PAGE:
Last week, a religiously observant Sikh American Uber driver and father was physically assaulted and verbally abused by a customer in Bellingham, Washington.
Per reporting by the Bellingham Herald, Grifin Levi Sayers was arrested after he attempted to strangle his Sikh Uber driver in the early morning hours on Thursday, December 5th.
The driver is a visibly observant Sikh who maintains his articles of faith, including a turban and unshorn hair. Leading up to and during the attack, Sayers shouted racist accusations regarding the driver’s Indian heritage, skin color, turban, and beard before attempting to strangle him. The driver was ultimately able to escape Sayers on foot and called 911 immediately afterwards.
The Sikh Uber driver, who wishes to remain anonymous, has retained the Sikh Coalition for pro bono legal support. Sayers was arrested and later released on bail; meanwhile, Bellingham Police are currently investigating bias as a motivator in the attack and considering charging Sayers with a hate crime, as is applicable under Washington state law.
“This was very clearly a hate crime under the definition of the law,” said Amrith Kaur, Sikh Coalition Legal Director. “The attacker knew his Uber driver was Sikh, and he chose to both physically and verbally attack him because of it. We are thankful that the Bellingham Police Department are investigating bias as a motivator, and we trust that the Whatcom County Prosecuting Attorney’s Office will appropriately charge him with a hate crime moving forward.”
There are approximately 60,000 to 75,000 Sikhs and 15 gurdwaras (Sikh houses of worship) in Washington, with Bellingham one of the major population centers. Per the Sikh Coalition’s monitoring of public media accounts, hate crimes reported to law enforcement, and private reporting since 2015, the Sikh Coalition estimates that Washington is the third most dangerous state in the nation for Sikhs despite the community’s presence in the area for more than 125 years.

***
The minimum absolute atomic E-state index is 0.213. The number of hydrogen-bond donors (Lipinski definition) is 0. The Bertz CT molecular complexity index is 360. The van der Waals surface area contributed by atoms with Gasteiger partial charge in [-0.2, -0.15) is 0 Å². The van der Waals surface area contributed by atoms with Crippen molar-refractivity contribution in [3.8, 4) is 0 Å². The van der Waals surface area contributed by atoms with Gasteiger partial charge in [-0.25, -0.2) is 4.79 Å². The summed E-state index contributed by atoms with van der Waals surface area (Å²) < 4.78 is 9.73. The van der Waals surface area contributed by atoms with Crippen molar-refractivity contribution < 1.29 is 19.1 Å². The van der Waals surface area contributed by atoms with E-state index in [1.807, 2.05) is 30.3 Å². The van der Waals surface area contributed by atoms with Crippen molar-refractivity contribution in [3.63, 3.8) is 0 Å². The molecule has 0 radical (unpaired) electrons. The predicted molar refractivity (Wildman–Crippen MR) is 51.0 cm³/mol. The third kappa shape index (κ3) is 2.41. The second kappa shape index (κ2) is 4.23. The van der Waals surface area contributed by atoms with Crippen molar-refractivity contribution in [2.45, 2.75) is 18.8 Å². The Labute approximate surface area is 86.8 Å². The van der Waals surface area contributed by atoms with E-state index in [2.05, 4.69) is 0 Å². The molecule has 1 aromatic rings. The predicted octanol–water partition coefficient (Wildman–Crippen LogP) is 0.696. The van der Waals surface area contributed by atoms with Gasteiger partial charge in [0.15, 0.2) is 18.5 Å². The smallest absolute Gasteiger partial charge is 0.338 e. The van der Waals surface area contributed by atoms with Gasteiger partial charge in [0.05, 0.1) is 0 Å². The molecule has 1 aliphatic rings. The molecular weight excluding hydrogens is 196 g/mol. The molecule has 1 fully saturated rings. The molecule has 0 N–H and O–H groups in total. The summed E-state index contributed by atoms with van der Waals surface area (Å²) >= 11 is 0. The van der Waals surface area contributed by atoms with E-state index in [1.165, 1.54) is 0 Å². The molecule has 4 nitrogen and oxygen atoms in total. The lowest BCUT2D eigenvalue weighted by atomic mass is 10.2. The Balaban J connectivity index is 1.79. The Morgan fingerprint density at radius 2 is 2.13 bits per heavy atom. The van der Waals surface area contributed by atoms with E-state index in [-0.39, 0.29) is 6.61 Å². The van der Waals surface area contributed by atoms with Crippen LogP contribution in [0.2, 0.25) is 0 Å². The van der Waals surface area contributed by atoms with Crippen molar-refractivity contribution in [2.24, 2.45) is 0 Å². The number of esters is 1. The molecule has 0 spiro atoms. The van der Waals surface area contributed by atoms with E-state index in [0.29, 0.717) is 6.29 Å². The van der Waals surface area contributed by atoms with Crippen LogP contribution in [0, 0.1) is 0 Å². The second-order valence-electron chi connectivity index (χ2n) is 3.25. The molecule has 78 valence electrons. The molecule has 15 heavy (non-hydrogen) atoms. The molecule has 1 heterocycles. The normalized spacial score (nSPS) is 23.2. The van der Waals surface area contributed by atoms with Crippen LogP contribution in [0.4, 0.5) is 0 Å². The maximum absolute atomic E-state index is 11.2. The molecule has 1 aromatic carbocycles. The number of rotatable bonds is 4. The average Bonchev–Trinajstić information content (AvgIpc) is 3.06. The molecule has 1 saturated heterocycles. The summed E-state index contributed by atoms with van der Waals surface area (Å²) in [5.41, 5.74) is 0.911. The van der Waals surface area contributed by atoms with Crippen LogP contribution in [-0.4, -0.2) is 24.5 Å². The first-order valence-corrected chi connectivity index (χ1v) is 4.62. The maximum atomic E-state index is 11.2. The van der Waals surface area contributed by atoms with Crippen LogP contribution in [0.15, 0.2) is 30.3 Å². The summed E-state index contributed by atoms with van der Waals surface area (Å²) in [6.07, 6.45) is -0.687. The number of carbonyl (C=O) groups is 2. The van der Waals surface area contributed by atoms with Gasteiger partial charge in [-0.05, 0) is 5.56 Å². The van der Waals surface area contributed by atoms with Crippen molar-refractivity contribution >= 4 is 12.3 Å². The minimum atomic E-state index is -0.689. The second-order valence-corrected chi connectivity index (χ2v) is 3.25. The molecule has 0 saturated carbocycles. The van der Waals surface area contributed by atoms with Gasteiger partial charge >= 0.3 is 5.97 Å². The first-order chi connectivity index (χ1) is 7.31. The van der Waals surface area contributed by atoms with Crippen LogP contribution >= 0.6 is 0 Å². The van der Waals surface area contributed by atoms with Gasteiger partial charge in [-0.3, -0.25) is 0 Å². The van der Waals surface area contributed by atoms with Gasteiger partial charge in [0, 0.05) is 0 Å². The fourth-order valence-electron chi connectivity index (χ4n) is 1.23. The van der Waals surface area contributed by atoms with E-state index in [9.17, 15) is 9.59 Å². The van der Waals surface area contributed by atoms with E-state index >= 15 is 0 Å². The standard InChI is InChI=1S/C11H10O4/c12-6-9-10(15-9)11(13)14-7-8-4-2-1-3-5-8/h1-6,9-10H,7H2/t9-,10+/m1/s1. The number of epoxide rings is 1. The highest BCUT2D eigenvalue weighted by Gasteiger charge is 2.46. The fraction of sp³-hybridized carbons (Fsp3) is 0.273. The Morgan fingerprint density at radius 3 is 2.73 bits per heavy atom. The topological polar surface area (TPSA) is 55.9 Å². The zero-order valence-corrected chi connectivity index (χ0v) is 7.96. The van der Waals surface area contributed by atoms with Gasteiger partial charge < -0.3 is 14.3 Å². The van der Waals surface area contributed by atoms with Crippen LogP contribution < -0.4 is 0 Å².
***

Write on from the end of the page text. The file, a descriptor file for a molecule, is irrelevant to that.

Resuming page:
“Our hearts and prayers are with the member of our community who experienced this horrific attack,” said Jasmit Singh, a Sikh American leader in the greater Seattle area. “No one, regardless of background, ever deserves to experience this disgusting bigotry and violence--and we cannot overlook how these types of incidents can spread fear throughout minority communities like ours.”
Sikhism is the fifth-largest religion in the world, with approximately 500,000 adherents in the United States. Many practicing Sikhs are visually distinguishable by their articles of faith, which include, as mentioned above, the unshorn hair and turban. By the Sikh Coalition’s estimation, Sikh Americans remain hundreds of times more likely to experience bigotry, bias, and backlash than their fellow Americans.